3 Tips To Master The Text In Your InDesign Document

by Stefano Bernardi 5 minutes to read

Dealing with threaded text and overset text in InDesign is a constant pain when working with files produced in many languages.

Some target languages will have radically more or less text than the source language when you get the translated file, and that might impact the document’s layout and require you to have to fix various issues here and there.

We, InDesign users, are often very busy and sometimes we prefer to deal with issues when they come up.

However, there are strong reasons to “program” your layout to “host” a shorter or longer textual content.


Working on the base language document (before going to translation) is the right choice because:

  • You understand the language and the context perfectly
  • You only have to edit one single document
  • You’ll have the final documents faster

Once you’ve learned these simple tips, you will be able to create your documents correctly and very easily. You’ll avoid mistakes and meeting deadlines will be much easier.

Want to get better at InDesign?

Sign up today for free and be the first to get notified on new tutorials and tips about InDesign. Immediately get a useful InDesign Shortcut Cheat Sheet sent to your inbox.

1. Make the text jump

Text from a first box flows into a second one

As illustrated in the picture, we often size text-boxes so that the text from a first box flows into a second one.

This is a very common way of dealing with text, but there is actually a better method.

By using “Column Breaks” you can control your text in a more precise and efficient way.

Use of InDesign Column Breaks

Columns breaks allows you to:

  • edit the text without having to trigger changes to the layout
  • replace your text with a shorter text
  • replace your text with a longer text

You can insert a “Column Break” in InDesign by pressing Fn + Return in your keyboard or by clicking on Type > Insert Break Character > Column Break.

Note: There are more break characters. I prefer to use the “Column break” because it allows you to jump from both a column to another and from a text box to another by using the same character.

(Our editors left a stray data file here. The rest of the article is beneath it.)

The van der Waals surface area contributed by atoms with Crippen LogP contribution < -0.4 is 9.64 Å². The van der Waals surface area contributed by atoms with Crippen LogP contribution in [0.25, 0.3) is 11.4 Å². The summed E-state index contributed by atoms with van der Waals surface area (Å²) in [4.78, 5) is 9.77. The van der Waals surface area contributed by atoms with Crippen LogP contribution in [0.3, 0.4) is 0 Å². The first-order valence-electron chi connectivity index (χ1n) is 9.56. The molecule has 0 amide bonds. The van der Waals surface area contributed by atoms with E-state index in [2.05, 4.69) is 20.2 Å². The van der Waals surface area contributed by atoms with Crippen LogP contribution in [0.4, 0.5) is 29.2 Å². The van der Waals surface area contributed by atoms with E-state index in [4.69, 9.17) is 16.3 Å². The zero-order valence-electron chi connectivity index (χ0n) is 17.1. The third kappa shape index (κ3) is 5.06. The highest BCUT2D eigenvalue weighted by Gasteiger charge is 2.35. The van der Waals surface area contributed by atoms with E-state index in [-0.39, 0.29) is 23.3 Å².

2. Scale the text

Vertical and Horizontal scale are two text attributes that you might want to take into consideration to quickly adjust your layout.

Text has many different settings. Most of the time you won’t use many of those settings, so InDesign sets a default value.

The default settings for both the vertical and horizontal scale are 100%.

When you copy translated text into your document (or replace it using Redokun), longer text can overflow the box.

The result can be:

  • the dreaded red plus sign – this indicates that part of the text is hidden
  • text flows into the wrong box

Text that overflow the box

An easy way to adjust this is by changing the scale of the text with a simple Find / Change:

Make sure that Find what: and Change to: fields are empty;

Click on the first icon next to the Find format: field;

InDesign: find format

In the window that opens, click on Advanced Characters Formats;

Set Horizontal Scale to 100%;

InDesign: Horizontal Scale to 90

Click on the first icon next to the Change Format field and set the Horizontal Scale and Vertical Scale to a lower percentage (e.g., 90%);

Click on Change All – All the text in your document will be scaled to 90% and should fix the overflow text by taking up less space.

[Advanced TIP] Use a paragraph style

When I create the Paragraph Styles, I generally start from a Style that I use as a base to which I link all my other Styles.

When I am about to finish my document, I set this paragraph to have Horizontal Scale to 130%.

It results in all the text taking up much more space than it should. At this point, I insert “Column breaks” at the end of each chunk of text and resize the frame to contain the correct text before setting the Horizontal Scale back to 100% .

Check this post to learn how to use Paragraph Styles like a pro and download the boilerplate I use for my projects in InDesign

3. Prevent overset text in InDesign

From the two previous tips derive this one. Since the translated text might take up more space than the source one, it’s good to leave some white space at the end of each text box.

As mentioned above, you can use the “Column break” feature to control the flow of your text.

Use of InDesign Column Breaks

Easily deal with many languages

Redokun was developed with the express purpose of helping InDesign users who are working on multilingual projects.

If your company uses InDesign, then you should definitely give it a try.

With Redokun you can:

  • drastically reduce the time spent on getting documents translated
  • significantly cut down on translation expenses
  • reduce time spent on updates and revisions

Subscribe to the trial and try Redokun for free for 14-day!

Stefano Bernardi
Stefano Bernardi

Stefano has worked on numerous mid to large–sized InDesign projects for Alstom, DeLonghi, Philips, and many others before starting Redokun in 2015.
As Redokun’s Co-Founder, Stefano spends most of his time helping customers to optimize their InDesign work-flow. He also holds in-house InDesign courses for companies in the Venice, Italy area.

19 Tips To Optimize Your InDesign File For Translation (Free eBook)

Free InDesign eBook
A short guide for InDesign users who work on multilingual projects. It'll give you an exhaustive look into the issue of creating an InDesign document ready for translation.

Get your multilingual projects done faster with Redokun. Free for 14 days.